Monday, February 25, 2008

Tax law reforms should be inclusive of all in the debate

Not just bringing in the professions earlier on tax law reforms would benefit changes in the law .. wider consultation with many might help ease problems along the way ...

The Scotsman reports :

Government should engage earlier with professions on tax law reforms


WHILE it is and always will be a government's prerogative to make changes to the law, I feel it is time we look again at how we amend our tax legislation.

My interest in this issue stems from my experience in dealing with a number of changes and proposed changes to the tax regime in the last few years. This includes the introduction of stamp duty land tax (SDLT) in 2003, the inheritance tax trust changes of 2006, the proposed planning-gain supplement and the recent changes to the capital gains tax (CGT) regime. The various problems with each of these changes have been well documented.

That said, we need to learn from what happened. This is also not just an issue for HM Revenue and Customs (HMRC) or HM Treasury but just as importantly for organisations such as the Law Society of Scotland.

One issue is the period between the legislation being agreed and it coming into force.

I wonder if legislation should only come into force when the underlying government administration is ready, in the same way that much of our legislation requires a regulatory impact assessment. Any delay between enactment and implementation could also be used to further publicise the changes and allow the government, the civil service, individuals and business to prepare. When SDLT was introduced in 2003 we did not even have enough forms.

The second issue is a "first things first" point. Before we even get to the stage of launching a formal consultation, the government should take some time to ascertain whether the issue it proposes to consult on is in fact a real issue. This would be akin to a pre-consultation consultation and could be done outwith the public gaze.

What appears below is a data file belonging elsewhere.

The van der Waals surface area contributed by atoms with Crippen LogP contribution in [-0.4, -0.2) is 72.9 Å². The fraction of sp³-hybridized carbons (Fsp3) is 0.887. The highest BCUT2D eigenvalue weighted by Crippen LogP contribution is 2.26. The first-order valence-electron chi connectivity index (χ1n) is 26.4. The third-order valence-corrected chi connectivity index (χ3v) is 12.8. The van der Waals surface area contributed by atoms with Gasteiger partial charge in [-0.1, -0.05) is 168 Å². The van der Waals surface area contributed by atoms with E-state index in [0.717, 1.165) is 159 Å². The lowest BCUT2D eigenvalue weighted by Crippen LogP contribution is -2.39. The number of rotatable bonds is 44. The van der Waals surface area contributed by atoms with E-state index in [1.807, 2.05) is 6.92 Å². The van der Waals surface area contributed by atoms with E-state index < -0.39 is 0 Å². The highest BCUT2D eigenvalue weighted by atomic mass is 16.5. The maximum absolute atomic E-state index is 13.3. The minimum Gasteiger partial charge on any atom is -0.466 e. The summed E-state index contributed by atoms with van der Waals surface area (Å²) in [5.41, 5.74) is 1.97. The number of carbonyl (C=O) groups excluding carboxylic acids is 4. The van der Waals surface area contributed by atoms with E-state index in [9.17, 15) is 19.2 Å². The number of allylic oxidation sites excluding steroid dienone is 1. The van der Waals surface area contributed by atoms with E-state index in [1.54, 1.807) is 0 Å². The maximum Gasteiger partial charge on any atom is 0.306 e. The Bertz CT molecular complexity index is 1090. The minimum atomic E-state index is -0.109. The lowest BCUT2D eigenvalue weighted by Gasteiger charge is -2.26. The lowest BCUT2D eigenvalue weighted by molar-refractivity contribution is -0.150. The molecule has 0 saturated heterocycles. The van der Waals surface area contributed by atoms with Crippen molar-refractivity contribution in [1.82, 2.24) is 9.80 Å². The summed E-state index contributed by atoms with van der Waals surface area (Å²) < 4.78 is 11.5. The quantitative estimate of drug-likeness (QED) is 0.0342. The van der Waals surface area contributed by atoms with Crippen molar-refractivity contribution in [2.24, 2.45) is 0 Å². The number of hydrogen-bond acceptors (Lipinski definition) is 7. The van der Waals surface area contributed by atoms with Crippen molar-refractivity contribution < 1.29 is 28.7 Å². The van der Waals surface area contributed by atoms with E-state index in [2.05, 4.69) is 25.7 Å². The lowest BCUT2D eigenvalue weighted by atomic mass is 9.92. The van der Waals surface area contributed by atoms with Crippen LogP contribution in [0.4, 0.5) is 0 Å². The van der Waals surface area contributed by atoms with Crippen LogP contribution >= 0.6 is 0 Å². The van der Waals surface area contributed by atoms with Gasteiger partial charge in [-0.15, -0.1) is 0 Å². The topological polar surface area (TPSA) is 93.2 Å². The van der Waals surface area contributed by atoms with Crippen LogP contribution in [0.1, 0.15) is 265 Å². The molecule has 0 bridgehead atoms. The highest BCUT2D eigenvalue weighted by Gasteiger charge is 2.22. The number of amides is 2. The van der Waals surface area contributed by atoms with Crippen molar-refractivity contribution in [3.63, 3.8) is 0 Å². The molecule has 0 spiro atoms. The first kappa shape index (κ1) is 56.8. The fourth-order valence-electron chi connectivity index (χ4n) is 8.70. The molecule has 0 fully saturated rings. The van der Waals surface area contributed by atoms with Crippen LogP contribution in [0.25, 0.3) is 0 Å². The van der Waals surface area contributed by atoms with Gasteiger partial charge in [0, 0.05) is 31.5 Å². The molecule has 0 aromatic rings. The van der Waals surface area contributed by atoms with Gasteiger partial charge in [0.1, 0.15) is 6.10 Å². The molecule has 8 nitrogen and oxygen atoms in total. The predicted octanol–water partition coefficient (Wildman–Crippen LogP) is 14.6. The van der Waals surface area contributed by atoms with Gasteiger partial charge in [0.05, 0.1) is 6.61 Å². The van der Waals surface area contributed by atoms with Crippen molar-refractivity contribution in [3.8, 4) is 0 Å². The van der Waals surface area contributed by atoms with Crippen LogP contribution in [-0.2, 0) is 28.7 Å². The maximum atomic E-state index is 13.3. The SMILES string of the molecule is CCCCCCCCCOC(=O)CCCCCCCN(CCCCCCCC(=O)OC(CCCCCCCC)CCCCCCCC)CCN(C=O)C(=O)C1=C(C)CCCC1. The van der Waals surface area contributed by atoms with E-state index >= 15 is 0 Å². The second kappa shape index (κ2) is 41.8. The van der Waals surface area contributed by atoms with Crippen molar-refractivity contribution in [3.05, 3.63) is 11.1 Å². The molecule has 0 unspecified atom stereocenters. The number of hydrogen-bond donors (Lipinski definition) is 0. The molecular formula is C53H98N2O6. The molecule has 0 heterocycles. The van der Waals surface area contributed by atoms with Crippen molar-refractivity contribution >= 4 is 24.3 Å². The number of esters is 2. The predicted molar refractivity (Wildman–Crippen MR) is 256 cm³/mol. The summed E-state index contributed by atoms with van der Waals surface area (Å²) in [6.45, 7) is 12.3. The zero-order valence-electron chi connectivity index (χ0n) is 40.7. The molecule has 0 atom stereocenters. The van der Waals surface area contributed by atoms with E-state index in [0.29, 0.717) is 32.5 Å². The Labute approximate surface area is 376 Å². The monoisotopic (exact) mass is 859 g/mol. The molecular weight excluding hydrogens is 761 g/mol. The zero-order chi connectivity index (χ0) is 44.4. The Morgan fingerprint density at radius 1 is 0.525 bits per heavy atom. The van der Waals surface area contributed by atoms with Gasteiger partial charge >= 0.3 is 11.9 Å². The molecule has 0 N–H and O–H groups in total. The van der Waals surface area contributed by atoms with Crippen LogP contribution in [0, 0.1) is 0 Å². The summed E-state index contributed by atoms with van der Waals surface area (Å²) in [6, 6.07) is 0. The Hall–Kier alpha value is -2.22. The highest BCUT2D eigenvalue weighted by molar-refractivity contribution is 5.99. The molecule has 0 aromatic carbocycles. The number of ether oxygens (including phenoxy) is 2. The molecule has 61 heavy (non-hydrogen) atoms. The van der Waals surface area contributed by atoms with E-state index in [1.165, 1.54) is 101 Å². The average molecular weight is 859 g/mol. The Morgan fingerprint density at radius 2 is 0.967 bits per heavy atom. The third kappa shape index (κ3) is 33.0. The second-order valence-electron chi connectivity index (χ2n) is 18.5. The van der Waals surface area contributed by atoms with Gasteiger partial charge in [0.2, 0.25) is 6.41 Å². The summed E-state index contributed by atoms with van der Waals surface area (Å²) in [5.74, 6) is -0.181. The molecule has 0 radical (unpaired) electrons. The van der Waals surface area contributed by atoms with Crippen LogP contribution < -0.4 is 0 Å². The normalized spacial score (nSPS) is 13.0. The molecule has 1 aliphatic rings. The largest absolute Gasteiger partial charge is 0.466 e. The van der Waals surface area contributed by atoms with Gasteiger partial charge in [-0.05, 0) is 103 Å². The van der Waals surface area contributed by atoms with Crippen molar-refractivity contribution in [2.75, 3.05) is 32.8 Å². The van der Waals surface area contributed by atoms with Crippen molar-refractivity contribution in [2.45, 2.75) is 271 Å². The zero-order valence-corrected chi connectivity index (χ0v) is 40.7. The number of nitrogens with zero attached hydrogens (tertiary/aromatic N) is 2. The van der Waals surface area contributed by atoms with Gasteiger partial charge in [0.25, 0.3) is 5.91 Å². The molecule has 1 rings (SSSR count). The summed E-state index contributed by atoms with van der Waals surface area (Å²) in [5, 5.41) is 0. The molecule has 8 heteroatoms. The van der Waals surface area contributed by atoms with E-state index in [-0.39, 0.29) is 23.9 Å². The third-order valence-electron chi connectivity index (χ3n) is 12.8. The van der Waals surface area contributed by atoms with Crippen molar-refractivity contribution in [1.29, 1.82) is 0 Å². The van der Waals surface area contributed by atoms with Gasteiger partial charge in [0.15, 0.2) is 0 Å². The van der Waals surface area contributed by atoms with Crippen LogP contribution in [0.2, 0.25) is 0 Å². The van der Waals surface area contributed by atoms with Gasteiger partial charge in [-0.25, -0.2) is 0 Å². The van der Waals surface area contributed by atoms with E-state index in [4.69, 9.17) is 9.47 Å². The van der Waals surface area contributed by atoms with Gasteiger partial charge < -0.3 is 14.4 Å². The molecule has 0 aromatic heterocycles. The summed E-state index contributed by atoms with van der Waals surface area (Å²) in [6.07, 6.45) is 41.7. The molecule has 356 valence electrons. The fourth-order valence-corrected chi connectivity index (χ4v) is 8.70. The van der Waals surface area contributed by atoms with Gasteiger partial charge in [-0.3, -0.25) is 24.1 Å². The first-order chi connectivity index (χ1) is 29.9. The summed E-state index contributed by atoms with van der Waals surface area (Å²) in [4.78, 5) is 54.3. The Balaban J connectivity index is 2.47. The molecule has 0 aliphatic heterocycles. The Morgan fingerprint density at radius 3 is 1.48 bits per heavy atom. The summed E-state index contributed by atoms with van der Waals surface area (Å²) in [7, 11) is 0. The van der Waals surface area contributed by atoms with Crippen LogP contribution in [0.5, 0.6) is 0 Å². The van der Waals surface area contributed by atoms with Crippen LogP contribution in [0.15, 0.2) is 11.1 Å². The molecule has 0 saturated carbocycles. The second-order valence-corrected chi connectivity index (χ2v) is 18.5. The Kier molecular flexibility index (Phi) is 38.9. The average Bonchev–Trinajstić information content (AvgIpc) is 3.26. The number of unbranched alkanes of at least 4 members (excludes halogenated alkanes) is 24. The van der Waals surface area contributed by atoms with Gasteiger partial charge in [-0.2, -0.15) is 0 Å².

The third issue relates to the length of time a consultation lasts. My preference is for a fairly short period of consultation that has clear deadlines. I also see no reason why consultations should be done in a number of stages. That said, cutting short a consultation such as the SDLT'shas been a disaster. Five years on we are still dealing with particular Scottish issues that were not dealt with in 2003 primarily because the consultation was abruptly halted.

The fourth issue is whether legislation should automatically be reviewed after a certain period. In many cases, it is only after the changes are actually in force that problems come to light. Again, SDLT is a good example. This though would only work if parliamentary time was to be put aside specifically.

The fifth issue relates to the devolved settlement. The UK is now a much mo
re complicated place for legislation. There are competing bodies and it is no secret that they do not always work in harmony. The proposed planning-gain supplement was a good example of this point. This was as much a Scottish matter – as it dealt with housing and planning – as a UK taxation matter.

My sixth and final issue is the fact the UK has more than one legal system. HMRC and HM Treasury need to ascertain whether there are any particular Scottish issues at a much earlier stage. Organisations such as the Law Society are only too willing to get involved and give advice, preferably at an early stage as possible, ideally before the consultation process begins.

Early engagement is in fact the key to almost all of the issues raised. We can do better.

• James Aitken is a senior associate at HBJ Gateley Wareing and sits on the Law Society of Scotland's tax law committee.

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